Elliptic Functions

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Originally motivated by the computation of the arc length of an ellipse, Jacob Jacobi introduced the theory of Jacobi elliptic functions in the book Fundamenta nova theoriae functionum ellipticarum (New foundations of the theory of the elliptic functions) in 1829. Jacobi elliptic functions are doubly periodic (in the real and imaginary directions) and meromorphic (analytic with the possible exception of isolated poles).

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Elliptic functions appear in problems like the planar pendulum, motion in a cubic or quartic potential, the force-free asymmetric top and the heavy symmetric top with one fixed point, wave solutions in the KdV equation, the translational partition function for an ideal gas, geodesics in general relativity, and in cosmological models.

The plots show elliptic functions with arguments of the form .

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Contributed by: Enrique Zeleny (November 2014)
Open content licensed under CC BY-NC-SA


Snapshots


Details

Elliptic functions originally arose from the inversion of the integral

,

known as the incomplete elliptic integral of the first kind, where the angle is the amplitude and is the modulus. Then define

,

,

.

The reciprocals of the functions , , are named by switching the order of the two letters to , , ; the ratios of the functions , , are named by combining the first letters of the functions in the denominator to , , and , , .

Also included in this Demonstration are other types of elliptic functions: the Weierstrass elliptic function , the Dixon elliptic functions and , and the Gauss lemniscate functions and . The Dixon functions and the Weierstrass and the square of its derivative show the symmetries of some of the wallpaper groups. The Dixon functions are defined by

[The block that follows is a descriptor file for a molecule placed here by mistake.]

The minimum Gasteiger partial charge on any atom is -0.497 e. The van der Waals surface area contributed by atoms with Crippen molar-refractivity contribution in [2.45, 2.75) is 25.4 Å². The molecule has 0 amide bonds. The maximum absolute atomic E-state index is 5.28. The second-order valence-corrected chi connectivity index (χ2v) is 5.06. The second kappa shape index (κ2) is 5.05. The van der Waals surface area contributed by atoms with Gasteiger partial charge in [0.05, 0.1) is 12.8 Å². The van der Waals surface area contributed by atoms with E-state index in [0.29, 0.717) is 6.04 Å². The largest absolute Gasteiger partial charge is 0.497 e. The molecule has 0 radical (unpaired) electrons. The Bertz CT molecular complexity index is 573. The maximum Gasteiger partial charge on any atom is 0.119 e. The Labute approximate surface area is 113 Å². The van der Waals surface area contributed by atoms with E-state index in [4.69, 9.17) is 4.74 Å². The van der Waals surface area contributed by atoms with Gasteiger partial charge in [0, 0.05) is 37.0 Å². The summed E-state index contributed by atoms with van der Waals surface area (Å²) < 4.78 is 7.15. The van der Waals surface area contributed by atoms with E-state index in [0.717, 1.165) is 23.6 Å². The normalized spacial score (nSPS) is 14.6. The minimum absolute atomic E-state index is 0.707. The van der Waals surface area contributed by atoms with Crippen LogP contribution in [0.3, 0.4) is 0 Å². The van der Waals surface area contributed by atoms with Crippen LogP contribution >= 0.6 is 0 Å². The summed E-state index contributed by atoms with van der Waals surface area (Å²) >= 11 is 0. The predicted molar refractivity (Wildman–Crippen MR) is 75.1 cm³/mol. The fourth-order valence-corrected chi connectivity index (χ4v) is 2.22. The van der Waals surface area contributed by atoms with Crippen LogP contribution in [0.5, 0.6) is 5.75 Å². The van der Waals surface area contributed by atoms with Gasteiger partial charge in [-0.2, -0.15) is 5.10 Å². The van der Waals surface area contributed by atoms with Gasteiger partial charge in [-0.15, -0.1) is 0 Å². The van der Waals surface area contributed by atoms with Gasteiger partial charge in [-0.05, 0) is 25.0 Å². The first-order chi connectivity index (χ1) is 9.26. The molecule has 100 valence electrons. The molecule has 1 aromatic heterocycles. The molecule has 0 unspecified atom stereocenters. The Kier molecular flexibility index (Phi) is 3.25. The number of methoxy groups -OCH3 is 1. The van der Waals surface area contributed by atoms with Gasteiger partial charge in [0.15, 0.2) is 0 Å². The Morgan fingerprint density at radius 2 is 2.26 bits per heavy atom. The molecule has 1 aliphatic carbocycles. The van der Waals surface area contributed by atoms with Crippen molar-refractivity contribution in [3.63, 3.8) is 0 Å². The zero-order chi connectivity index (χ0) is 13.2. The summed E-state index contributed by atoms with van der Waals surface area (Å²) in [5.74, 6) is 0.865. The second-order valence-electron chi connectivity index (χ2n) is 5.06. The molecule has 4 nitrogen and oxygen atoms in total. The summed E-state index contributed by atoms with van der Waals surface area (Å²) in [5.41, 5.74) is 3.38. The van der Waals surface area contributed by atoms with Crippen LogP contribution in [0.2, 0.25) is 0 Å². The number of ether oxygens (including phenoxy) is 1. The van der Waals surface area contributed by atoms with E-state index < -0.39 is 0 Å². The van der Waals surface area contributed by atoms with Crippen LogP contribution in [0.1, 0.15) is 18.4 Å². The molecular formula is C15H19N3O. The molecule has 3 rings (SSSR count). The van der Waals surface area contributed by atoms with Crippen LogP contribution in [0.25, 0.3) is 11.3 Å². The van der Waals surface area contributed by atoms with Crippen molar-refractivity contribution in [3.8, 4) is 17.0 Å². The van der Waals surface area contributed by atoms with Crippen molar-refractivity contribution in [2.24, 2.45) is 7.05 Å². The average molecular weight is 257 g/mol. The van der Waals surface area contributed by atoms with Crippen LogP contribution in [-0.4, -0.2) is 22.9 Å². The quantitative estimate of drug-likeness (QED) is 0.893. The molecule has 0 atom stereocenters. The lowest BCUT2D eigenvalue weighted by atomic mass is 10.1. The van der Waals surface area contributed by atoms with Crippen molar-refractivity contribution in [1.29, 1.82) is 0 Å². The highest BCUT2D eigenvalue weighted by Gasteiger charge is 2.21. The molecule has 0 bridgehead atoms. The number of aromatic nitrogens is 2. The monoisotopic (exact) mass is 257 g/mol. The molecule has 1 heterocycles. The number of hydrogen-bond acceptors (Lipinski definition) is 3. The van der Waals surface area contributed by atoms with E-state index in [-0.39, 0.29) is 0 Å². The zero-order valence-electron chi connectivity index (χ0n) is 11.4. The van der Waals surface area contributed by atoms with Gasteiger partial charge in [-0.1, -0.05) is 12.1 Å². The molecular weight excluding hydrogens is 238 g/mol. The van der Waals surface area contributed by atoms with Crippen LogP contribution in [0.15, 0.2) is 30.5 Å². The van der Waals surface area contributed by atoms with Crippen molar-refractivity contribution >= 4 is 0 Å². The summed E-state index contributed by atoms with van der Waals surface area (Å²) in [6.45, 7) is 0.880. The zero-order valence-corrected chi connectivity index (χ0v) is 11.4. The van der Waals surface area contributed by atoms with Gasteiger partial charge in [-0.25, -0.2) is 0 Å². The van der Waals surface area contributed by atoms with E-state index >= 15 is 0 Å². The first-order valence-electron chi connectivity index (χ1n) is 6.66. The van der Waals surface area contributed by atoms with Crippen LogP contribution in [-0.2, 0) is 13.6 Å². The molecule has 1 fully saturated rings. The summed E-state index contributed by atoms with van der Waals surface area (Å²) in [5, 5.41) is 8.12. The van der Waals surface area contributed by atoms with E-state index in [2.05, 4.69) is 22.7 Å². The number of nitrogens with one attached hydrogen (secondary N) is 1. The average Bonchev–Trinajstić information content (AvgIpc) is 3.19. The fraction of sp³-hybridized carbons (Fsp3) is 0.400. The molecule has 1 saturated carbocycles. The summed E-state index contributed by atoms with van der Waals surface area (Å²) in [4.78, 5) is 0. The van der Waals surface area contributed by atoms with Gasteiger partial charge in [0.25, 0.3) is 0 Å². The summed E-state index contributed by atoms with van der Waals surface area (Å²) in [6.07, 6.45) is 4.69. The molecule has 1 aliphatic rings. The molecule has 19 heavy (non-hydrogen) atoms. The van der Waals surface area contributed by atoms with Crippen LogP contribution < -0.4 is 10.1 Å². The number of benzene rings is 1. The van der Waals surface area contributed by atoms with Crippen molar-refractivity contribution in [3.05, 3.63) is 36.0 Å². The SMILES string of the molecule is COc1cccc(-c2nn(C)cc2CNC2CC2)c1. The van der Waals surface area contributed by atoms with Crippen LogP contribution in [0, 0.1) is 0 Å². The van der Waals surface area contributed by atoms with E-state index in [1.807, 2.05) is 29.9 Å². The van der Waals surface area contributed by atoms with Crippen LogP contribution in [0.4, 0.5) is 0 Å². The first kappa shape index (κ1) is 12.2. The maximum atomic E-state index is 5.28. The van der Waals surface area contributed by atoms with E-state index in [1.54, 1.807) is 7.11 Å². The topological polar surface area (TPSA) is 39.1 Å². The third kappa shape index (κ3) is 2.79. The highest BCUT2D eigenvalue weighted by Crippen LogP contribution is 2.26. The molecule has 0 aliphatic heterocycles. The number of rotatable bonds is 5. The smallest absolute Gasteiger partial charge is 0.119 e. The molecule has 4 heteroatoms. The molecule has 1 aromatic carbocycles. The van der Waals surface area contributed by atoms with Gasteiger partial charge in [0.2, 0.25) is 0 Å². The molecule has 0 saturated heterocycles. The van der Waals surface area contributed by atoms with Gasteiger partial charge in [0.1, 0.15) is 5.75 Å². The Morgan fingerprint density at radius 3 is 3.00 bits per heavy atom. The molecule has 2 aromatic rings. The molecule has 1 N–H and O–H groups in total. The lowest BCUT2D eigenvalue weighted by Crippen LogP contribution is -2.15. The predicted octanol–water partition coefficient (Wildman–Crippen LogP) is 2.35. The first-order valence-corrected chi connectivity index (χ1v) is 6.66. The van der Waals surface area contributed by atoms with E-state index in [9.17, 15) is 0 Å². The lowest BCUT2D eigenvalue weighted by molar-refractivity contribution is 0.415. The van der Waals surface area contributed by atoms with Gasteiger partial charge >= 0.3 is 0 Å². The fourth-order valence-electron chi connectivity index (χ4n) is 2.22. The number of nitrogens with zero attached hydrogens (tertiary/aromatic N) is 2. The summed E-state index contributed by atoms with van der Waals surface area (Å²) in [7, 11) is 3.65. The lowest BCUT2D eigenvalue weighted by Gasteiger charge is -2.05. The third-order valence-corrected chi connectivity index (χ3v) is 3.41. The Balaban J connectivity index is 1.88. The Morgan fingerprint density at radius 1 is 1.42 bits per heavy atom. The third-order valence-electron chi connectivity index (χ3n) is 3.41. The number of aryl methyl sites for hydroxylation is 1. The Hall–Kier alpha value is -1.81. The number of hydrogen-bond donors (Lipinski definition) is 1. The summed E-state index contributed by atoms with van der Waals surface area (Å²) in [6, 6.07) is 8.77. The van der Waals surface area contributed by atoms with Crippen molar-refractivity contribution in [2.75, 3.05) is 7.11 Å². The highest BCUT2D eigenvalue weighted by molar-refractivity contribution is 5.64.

,

.

The Gauss lemniscate functions are defined by

,

.

References

[1] I. S. Gradsteyn and I. M. Ryzhik, Table of Integrals, Series, and Products, 6th ed., San Diego: Academic Press, 2000.

[2] L. M. Milne-Thomson, "Jacobi Elliptic Functions and Theta Functions," in Handbook of Mathematical Functions, (M. Abramowitz and I. A. Stegun, eds.), New York: Dover, 1965.

[3] W. P. Reinhardt and P. L. Walker, "Chapter 22: Jacobian Elliptic Functions," NIST Digital Library of Mathematical Functions, Version 1.0.9; Release date 2014-08-29. dlmf.nist.gov/22.

[4] Souichiro-Ikebe. "Elliptic Functions." Graphics Library of Special Functions (in Japanese). (Dec 4, 2015) http://math-functions-1.watson.jp/sub1_spec_090.html.

[5] A. C. Dixon, The Elementary Properties of the Elliptic Functions, with Examples, London: Macmillan, 1894. archive.org/details/117736039.

[6] A. G. Greenhill, The Applications of Elliptic Functions, London, New York: Macmillan, 1892.

[7] E. T. Whittaker, A Treatise on the Analytical Dynamics of Particles and Rigid Bodies, 4th ed., Cambridge: Cambridge University Press, 1937.

[8] V. G. Tkachev. "Elliptic Functions: Introduction Course." (Nov 7, 2014) www.mai.liu.se/~vlatk48/papers/lect2-agm.pdf.

[9] A. J. Brizard, "A Primer on Elliptic Functions with Applications in Classical Mechanics," arxiv.org/pdf/0711.4064v1.pdf.

[10] Deoxygerbe. "Elliptic Functions on the 17 Wallpaper Groups." Mathematics StackExchange. (May 3, 2011) math.stackexchange.com/questions/36737/elliptic-functions-on-the-17-wallpaper-groups?rq=1.



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